complicated than that. NPZs are caused by empowered people called blockers. The power that blockers have is to block out all powers within a certain area and range.
“What’s the range?” No surprise that the question came from me since I spent most of my life acutely aware of distances and ranges.
“Well, Mr. Sallinger, it’s different for everyone. Most powers vary slightly in their strength from hero to hero. You might ultimately be able to move larger or heavier objects with your telekinesis than your father, for instance. And it’s the same with blocking. Most blockers project an NPZ that’s roughly round in perimeter shape and maybe fifty to one hundred yards wide. Typically, they have to be pretty close to the area they want to block.”
Henry piped up. “So you’re telling me that there’s a person sitting in a room somewhere in this building and that this person is creating the NPZ for the entire school?” He didn’t sound much like he believed her, but I had quickly learned that Henry just always sounded that way. Know-it-alls are always skeptical of new information because they operate on the assumption that there is no information that is new to them.
“There is, Mr. Gardner,” Mrs. Crouch responded, leaving out much of the added detail we’d all expected.
“Does that mean they never leave the school?” James wondered aloud. He was turning out to be a very sensible and levelheaded guy, even if he was a little too wrapped up in his teleporting business for a seventh-grader. “Or does it mean that the school’s not an NPZ at night?”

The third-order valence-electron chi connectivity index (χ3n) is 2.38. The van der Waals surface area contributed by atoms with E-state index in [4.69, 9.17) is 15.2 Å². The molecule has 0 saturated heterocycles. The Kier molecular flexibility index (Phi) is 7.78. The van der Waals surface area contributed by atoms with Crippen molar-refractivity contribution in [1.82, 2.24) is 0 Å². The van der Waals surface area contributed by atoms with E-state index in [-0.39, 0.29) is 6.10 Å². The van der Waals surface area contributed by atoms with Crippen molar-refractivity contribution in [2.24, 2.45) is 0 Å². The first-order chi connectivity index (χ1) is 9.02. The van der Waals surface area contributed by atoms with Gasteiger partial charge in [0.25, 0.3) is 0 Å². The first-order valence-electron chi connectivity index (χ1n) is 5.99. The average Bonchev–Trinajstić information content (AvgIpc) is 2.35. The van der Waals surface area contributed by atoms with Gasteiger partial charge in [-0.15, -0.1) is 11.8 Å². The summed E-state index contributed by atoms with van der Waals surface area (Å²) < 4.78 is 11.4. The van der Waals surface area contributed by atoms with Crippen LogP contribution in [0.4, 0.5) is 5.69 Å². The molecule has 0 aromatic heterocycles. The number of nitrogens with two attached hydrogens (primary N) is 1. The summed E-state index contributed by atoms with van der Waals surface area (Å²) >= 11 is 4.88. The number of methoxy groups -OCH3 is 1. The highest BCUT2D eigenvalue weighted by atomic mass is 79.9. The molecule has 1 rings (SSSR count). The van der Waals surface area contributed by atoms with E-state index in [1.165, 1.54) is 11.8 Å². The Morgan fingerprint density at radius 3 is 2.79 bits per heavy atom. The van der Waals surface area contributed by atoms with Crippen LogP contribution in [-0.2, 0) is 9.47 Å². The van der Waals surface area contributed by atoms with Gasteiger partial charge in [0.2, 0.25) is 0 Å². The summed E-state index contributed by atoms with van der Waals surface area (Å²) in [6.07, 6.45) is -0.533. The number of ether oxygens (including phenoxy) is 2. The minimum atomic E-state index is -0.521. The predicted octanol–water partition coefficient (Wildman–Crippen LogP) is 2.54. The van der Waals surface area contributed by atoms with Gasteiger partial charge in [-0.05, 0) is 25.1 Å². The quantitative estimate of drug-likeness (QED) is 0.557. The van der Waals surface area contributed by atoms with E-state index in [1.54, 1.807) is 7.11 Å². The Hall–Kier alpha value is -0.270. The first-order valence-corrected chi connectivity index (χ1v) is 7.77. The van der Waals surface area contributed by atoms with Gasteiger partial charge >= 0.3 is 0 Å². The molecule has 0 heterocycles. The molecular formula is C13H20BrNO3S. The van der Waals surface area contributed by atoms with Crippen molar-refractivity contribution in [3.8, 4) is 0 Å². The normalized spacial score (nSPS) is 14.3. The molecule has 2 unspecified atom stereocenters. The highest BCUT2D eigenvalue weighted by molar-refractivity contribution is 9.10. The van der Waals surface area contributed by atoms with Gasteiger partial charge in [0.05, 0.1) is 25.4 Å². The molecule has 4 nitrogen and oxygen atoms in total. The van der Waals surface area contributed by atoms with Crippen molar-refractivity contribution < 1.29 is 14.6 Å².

“The no-powers condition is dependent on this person’s presence, and the school is still a no power zone at night, Mr. Gregory. He or she is a permanent resident here. It’s a sacrifice, one made in order to provide security and protection for you and your fellow students and your families.”
“So it’s like the memory dude out in the real world?” This time it was Freddie again, who, judging by his tone, was quite impressed with himself for knowing about the memory dude. I must confess it was news to me, and I wanted to learn more.
“Yes, exactly, Mr. Wheeler.” Mrs. Crouch appeared to be finished speaking on the subject of the memory dude, which simply wasn’t going to work for me.
“Wait,” I began. “What memory dude?” My father had made mention of some special memory-related powers that helped keep superheroes flying under the radar—sometimes literally—of the American public. But I wasn’t sure if that was related to what Freddie was talking about or not.
Fred either assumed I had directed my question at him, or he just didn’t care, because he answered before Mrs. Crouch could. “There’s this guy that uses his powers to keep us hidden from the real world. You know, so they don’t find out superheroes exist.”
“Custodians, Mr. Wheeler, and that is correct. Paul Weatherby is his name, and he is probably the most powerful custodian among us. His mind is capable of perpetually shielding other heroes from the public. And that’s how many of your parents stay safe and hidden from view.”
This concept didn’t make sense to me. And since we only had an hour a week to ask anything we wanted, I wasn’t going to stop digging. “How does it work?”
“Well, Mr. Sallinger, the nature of what we do out in the real world—fighting crime and fighting other empowered individuals who have less-than-selfless motives—dictate that it often will take place in public … out in front of anyone who happens to see it. Mr. Weatherby is able to keep them from …” she paused, searching for her words, “remembering what they see.” Then, as if sensing my lingering confusion, she added, “If custodians go zipping through the air in Manhattan, people are going to see them. Or if they slam a villain up against the Sears Tower, people are going to see it. But even though they see what’s happening, the memory fades almost immediately,